Enhance Online Privacy with ‘Privacy Badger’


Privacy Badger is a relatively new anti-tracking browser add-on coming to us from the EFF (Electronic Frontier Foundation). Privacy Badger is similar to but inherently different from other anti-tracking and ad-blocking add-ons such as Ghostery, Adblock Plus, and Disconnect.

privacy badger- banner

Privacy Badger is a browser add-on that stops advertisers and other third-party trackers from secretly tracking where you go and what pages you look at on the web.  If an advertiser seems to be tracking you across multiple websites without your permission, Privacy Badger automatically blocks that advertiser from loading any more content in your browser.  To the advertiser, it’s like you suddenly disappeared.

Privacy Badger is NOT an ad blocker per se and doesn’t automatically block all ads but rather monitors and adapts to third-party tracking activity as you go. If a third party is engaging in activity that is deemed to be invasive of privacy, then both their cookies and ads are blocked.

What sets Privacy Badger apart from the rest is that is doesn’t rely on any pre-defined universal blacklist but rather builds its own blacklist as it goes along based on heuristics (behavioral based rules). This means that Privacy Badger is constantly learning and growing more and more effective. Out of the box, Privacy Badger won’t block as many third-party requests as other similar add-ons, but as you use it, the more it will learn and the more it will block.

This learn and adapt approach also means that the expanding blacklist is built on each individual user’s surfing habits, providing a personalized privacy defense without requiring any user configuration. However, Privacy Badger does come with a whitelist of known good and reputable sites as well as manual options for individual sites:

privacy badger - user configPrivacy Badger – Download and Usage

Privacy Badger is available as an add-on for Firefox and Google Chrome, here: https://www.eff.org/privacybadger. It’s still in Beta mode so liable to include minor bugs, but I’ve been using it in Firefox for over a week now with zero issues. It also appears to have had no discernible negative effect on browsing speed or site rendering.

Privacy Badger plonks a new icon at the end of the browser’s address bar but there is absolutely zero popups or user decision making involved. The icon is inactive until clicked on and then displays information relative to the current site:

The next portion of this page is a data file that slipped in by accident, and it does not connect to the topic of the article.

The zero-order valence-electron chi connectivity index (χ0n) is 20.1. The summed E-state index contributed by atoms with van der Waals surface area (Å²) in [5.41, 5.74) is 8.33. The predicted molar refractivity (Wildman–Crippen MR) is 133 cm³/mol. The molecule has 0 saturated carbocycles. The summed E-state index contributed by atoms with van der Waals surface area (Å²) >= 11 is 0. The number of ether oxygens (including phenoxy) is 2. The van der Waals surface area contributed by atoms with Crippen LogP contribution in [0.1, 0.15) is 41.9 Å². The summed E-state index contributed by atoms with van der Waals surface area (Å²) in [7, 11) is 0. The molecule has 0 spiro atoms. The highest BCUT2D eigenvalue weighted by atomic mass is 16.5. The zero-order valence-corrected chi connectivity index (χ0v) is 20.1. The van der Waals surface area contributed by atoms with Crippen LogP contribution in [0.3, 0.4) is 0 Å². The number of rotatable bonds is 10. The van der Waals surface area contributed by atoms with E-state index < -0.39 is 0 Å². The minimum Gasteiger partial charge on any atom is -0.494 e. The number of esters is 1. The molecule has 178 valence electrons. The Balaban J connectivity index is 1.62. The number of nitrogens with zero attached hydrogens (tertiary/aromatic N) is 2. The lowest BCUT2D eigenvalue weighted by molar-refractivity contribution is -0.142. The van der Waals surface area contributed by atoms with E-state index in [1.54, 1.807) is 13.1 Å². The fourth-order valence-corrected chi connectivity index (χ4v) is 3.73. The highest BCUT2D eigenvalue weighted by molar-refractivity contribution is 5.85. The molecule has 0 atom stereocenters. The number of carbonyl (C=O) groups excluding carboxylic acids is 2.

Report for Wikipedia

Report for Wikipedia

Privacy Badger utilizes a color coded system of reporting, described by the developer thus:

  • Green means there’s a third party domain, but it hasn’t yet been observed tracking you across multiple sites, so it might be unobjectionable. When you first install Privacy Badger every domain will be in this green state but as you browse, domains will quickly be classified as trackers.
  • Yellow means that the third party domain appears to be trying to track you, but it is on Privacy Badger’s cookie-blocking “whitelist” of third party domains that, when analyzed, seemed to be necessary for Web functionality. In that case, Privacy Badger will load content from the domain but will try to screen out third party cookies and supercookies from it.
  • Red means that content from this third party tracker has been completely disallowed.

Bottom Line

As opposed to most other blockers, Privacy Badger is developed by a nonprofit, which means its emphasis is entirely on efficacy. It is also different from similar blockers in that it utilizes a user-generated blacklist, blocking objectionable behavior as you browse, rather than relying on the centralized blacklist approach.

I really like the concept… highly recommended!

 

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About the Author

Jim Hillier

Jim is the resident freeware aficionado at DCT. A computer veteran with 30+ years experience who first started writing about computers and tech back in the days when freeware was actually free. His first computer was a TRS-80 in the 1980s, he progressed through the Commodore series of computers before moving to PCs in the 1990s. Now retired (aka an old geezer), Jim retains his passion for all things tech and still enjoys building and repairing computers for a select clientele... as well as writing for DCT, of course.

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